|English subtitles Kissing Jessica Stein||11 months ago|
|Finnish subtitles Kissing Jessica Stein||one year ago|
|Arabic subtitles Kissing Jessica Stein||one year ago|
|Chinese subtitles Kissing Jessica Stein||one year ago|
|Brazilian Portuguese subtitles Kissing Jessica Stein||one year ago|
|Croatian subtitles Kissing Jessica Stein||one year ago|
|Turkish subtitles Kissing Jessica Stein||one year ago|
|French subtitles Kissing Jessica Stein||one year ago|
|Korean subtitles Kissing Jessica Stein||one year ago|
|Spanish subtitles Kissing Jessica Stein||one year ago|
A smart, funny, mold-breaking romantic comedy
9/10 Final Score (cumulative average of various classic cinematic qualities):one year ago
9.2 (out of 10)
Ok, your an attractive woman (or man, doesn't matter). You've got a good job, good friends, good family base, and nice place (complete with gorgeous spiral staircase). You're happy. You're contributing to society. But you're single so everybody around you - who themselves are now dating, engaged, married or pregnant- is telling you that you aren't actually happy because you're not just like them. Never mind that 43% of the population is single and 48% have never been in a successful relationship. Couples are fascist and in the movie world being alone is a fate worse than death.
That's where we pick up with Jessica Stein (cute beyond words Jennifer Westfeldt) being constantly hounded by her hyperbolically obsessed mother to hurry up and "find someone" like her brother. The first few minutes of "Kissing Jessica Stein" are pretty routine. It features the feisty grandma and a "all-men-are-losers" montage straight out of a Meg Ryan movie. But you've got to know the mold in order to break it. A few minutes in the movie takes a 180 degree turn at the moment when at a dinner Jessica complains about the lack of decent guys in the city and her boss and former boyfriend Josh shoots back, evicerating her. The monologue is brilliant, but never mind what he says it's a testament to the film, it's intelligence and sheer scope that he was allowed to speak up at all.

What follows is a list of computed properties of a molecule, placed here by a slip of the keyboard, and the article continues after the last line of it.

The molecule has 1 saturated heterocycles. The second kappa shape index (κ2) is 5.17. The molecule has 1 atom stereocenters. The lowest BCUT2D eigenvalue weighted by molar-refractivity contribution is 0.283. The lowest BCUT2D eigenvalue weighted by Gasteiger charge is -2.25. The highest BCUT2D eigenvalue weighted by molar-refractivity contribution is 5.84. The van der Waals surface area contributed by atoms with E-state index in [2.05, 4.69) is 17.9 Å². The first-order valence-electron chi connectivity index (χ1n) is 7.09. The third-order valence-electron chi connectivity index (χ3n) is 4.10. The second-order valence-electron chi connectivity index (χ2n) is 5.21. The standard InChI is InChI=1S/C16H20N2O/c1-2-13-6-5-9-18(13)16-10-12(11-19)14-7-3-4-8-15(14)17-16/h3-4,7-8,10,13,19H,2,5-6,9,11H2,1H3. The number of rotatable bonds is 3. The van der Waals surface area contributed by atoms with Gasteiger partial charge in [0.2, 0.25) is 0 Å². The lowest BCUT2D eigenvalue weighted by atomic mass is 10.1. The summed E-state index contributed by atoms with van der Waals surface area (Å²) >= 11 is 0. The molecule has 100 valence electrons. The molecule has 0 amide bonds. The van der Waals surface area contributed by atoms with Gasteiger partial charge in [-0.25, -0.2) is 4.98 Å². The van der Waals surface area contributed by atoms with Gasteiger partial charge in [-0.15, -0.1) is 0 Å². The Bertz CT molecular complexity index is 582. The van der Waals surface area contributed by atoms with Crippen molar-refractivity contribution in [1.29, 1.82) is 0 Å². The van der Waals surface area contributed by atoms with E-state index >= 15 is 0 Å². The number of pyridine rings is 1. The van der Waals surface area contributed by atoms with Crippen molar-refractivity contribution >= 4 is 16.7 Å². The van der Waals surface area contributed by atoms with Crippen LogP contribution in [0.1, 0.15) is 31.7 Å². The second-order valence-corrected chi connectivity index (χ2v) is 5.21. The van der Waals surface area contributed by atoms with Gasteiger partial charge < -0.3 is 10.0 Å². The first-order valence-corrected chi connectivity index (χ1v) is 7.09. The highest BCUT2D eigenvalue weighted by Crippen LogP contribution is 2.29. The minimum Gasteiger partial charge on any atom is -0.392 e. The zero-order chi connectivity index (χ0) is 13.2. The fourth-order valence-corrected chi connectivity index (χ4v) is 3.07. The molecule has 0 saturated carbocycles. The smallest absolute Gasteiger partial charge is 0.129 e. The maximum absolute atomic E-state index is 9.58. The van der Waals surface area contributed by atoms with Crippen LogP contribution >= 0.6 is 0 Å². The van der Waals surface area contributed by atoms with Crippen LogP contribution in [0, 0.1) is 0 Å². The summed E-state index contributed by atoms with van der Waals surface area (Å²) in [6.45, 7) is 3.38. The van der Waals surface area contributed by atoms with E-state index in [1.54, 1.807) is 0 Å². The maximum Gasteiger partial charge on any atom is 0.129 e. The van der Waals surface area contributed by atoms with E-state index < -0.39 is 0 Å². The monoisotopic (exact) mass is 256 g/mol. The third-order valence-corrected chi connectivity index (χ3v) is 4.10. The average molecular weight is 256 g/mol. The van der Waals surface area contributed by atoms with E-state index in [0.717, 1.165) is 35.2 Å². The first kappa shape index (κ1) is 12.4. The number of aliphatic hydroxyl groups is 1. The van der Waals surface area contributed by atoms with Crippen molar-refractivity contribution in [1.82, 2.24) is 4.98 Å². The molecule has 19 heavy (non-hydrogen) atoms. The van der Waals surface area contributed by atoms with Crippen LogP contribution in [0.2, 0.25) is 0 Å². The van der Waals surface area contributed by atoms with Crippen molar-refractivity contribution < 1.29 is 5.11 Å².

As the plot kicks in, Stein becomes intrigued by a personal ad placed by another women, Helen - free spirited bi-sexual seeking her first lesbian experience. The two slowly but surely the two begin to date and form a relationship hampered by Jessica's own neurosis and, well, let's be honest- biological sexuality. Things get complicated from there. To call "Kissing Jessica Stein" a lesbian or same-sex romance is a little to boxed-in for me. While "KJS" could be viewed as many things, it is most accurately one of those "free spirit helps straight-laced person break out of his/her shell" movie. There are many points during the first viewing of this movie where I didn't like it- afraid of where it was ultimately going. Much to my delightful surprise, Stein's lesbian experience isn't ultimately to get her to reject men and find love, but to free her- from her own neurosis and perfectionism. The movie doesn't show women's lesbian tendencies in the casual way of, say, Chasing Amy, but explores the sheer oddity of it as a novelty plot gimmick. One of the best scenes in the film is Helen's gay friend voicing offense to the unfair way she seems to choose her sexuality whenever it's convenient for her. The movie starts out seemingly filled with stereotypes (male, gay, Jewish, ect.) but before the end everyone gets their say and the true characters come out. The ending is set up the entire movie in the many parallels between Helen and Josh. It is perfect.
Did I mention the movie was funny? It is probably the funniest movie -written by and made for women- that I have ever seen. It's subtly funny. One of those movies where you nudge your neighbor to see if they got the joke too. The dialogue is delicious- jam packed with wit, honesty and quotable lines. It's a comedy of ideas. The music is great. If there's one thing in this low budget indie flick that is cinematically brilliant it's the audio visual montages. The subtle way it plays with the background music and on-screen action. In one of the more subtle examples Jessica walks up her spiral staircase- her steps exactly in time with a recurring piano note in the song. Finally, I'm a guy and I never got the whole lesbian-chic thing. Seems like overcompensation from a bunch of homophobic men who don't realize that if all the women get together there won't be anyone for them.